When Cars Talk to Each Other, Will Driver Privacy Suffer?

Your privacy interest in the data collected by your car may seem like an abstract issue. After all, we typically think of such data being stored, if at all, within the vehicle itself. But what about when cars begin shouting their identifying information to the world? That’s exactly what’s about to start happening. In December […]

Get 45% Off Tickets to Augmented World Expo 2017

Are you considering attending AWE 2017 in Santa Clara? If so, use my unique discount code AWE7WASSOM to get 45% off tickets. AWE is the largest annual event dedicated to augmented reality and the technology that supports to augmented world, such as virtual reality, wearables, and the Internet of Things.

Game On: Candy Lab AR Files First Amendment Challenge to Milwaukee’s Pokemon Go-Inspired Ordinance

The first shot in the battle for free speech rights in augmented reality has been fired–and I’m proud to be the one who pulled the trigger. In prior posts, I have tracked Milwaukee County’s proposal and adoption of an ordinance regulating location-based augmented reality games. Written as a knee-jerk reaction to the number of people visiting […]

We’ll Be Right Back After This Short Break

Dear loyal readers, You won’t see any updates to Wassom.com or Augmented Legality® for the next 2-3 weeks. That’s only because I’m shaking things up a bit with the blog, both publicly and behind the scenes, and those helping me need some time to make that happen. Don’t worry–I’ll still be blogging. I am continually […]

Why Lego Batman Disses Iron Man in His Movie, But Not in the Trailers

Being the father of a five-year-old son, my first order of business last weekend was to see the new Lego Batman Movie. (Confession: I would have gone anyway.)  Also because of the aforementioned son, I’ve seen every trailer for this film that’s been released over the past year. So I noticed when lines of dialogue […]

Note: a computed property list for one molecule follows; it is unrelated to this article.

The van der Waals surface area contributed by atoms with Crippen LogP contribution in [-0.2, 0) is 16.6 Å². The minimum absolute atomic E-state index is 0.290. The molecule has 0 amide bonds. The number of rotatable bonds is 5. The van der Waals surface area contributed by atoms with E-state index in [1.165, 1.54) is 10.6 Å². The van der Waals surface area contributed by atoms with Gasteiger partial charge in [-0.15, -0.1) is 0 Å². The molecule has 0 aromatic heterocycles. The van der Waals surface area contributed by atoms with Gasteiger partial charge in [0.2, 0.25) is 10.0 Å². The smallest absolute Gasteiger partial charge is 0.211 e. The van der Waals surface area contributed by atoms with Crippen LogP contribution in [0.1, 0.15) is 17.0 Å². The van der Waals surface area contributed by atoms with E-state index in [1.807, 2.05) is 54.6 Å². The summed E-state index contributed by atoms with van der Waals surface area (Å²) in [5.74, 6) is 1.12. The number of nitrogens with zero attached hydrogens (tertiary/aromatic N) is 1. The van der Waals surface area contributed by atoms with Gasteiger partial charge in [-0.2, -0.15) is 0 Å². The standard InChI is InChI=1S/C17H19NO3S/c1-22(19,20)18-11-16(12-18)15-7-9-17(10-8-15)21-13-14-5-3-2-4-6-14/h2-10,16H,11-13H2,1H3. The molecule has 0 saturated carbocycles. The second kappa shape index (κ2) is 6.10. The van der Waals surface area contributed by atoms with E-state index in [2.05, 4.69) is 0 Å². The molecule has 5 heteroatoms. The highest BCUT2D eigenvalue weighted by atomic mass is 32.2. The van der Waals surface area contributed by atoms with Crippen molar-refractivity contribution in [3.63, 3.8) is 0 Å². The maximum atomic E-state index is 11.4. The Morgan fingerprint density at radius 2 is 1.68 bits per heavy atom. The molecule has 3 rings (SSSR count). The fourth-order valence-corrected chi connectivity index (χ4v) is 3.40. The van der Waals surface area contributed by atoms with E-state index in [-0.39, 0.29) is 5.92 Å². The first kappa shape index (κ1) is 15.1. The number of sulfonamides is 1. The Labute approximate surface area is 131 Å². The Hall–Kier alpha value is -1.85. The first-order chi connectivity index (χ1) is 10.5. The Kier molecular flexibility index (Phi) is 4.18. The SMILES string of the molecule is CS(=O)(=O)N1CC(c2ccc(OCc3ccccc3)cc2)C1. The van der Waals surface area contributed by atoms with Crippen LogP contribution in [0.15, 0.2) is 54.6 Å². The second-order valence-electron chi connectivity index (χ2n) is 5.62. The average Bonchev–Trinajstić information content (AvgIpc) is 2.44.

The Time Judge Gorsuch Brought Copyright Law Into the 21st Century

Good news: the newest nominee to the U.S. Supreme Court gets copyright law, including how it does–and doesn’t–apply to emerging forms of digital media. The 10th Circuit’s 2008 decision in Meshwerks v Toyota Motor Sales USA, Inc.–which Judge Neil Gorsuch wrote–is one I’ve cited in this blog several times. Of course, it’s one that comes to mind […]

No Pokemon For You?

Pokemon Go Declared a Threat to Chinese Society, But Gets a Reprieve in Milwaukee

It’s been a busy month in governmental regulation of augmented reality. First, the U.S. Senate held its first hearings on AR. Then Milwaukee County threatened to go off the rails by restricting the publication of location-based AR apps. And now this: the People’s Republic of China has just banned Chinese citizens from using the popular […]

Milwaukee, Pokemon Go, and the First Amendment

Is the City's New Ordinance a Step Too Far?

I have been warning for years of an upcoming clash between First Amendment free speech rights and the regulation of augmented reality content. Now it looks like that day may have arrived. The Milwaukee Record reports that, yesterday morning, “members of the Milwaukee County Board unanimously recommended for approval a proposed ordinance that would make […]

Congress Praises AR’s Potential and Will Try to Stay Out of Its Way

Breaking Down the Senate's First Hearing on Augmented Reality

“They weren’t just playing a game; they were experiencing augmented reality.” That’s how North Dakota Senator and Committee Chairman John Thune summarized the experience of Pokemon Go players in remarks that opened Congress’ first hearing on augmented reality Wednesday. And it was an apt summary of the hearing itself. Before hearing testimony from five witnesses, […]

The First Congressional Hearing on Augmented Reality

When I launched my Augmented Legality blog in 2011, I didn’t know anyone outside a very select group of entrepreneurs and technologists who even knew what augmented reality was. But I shared with the members of that then-fledgling industry a vision that AR would soon revolutionize society as much as the internet had already done. […]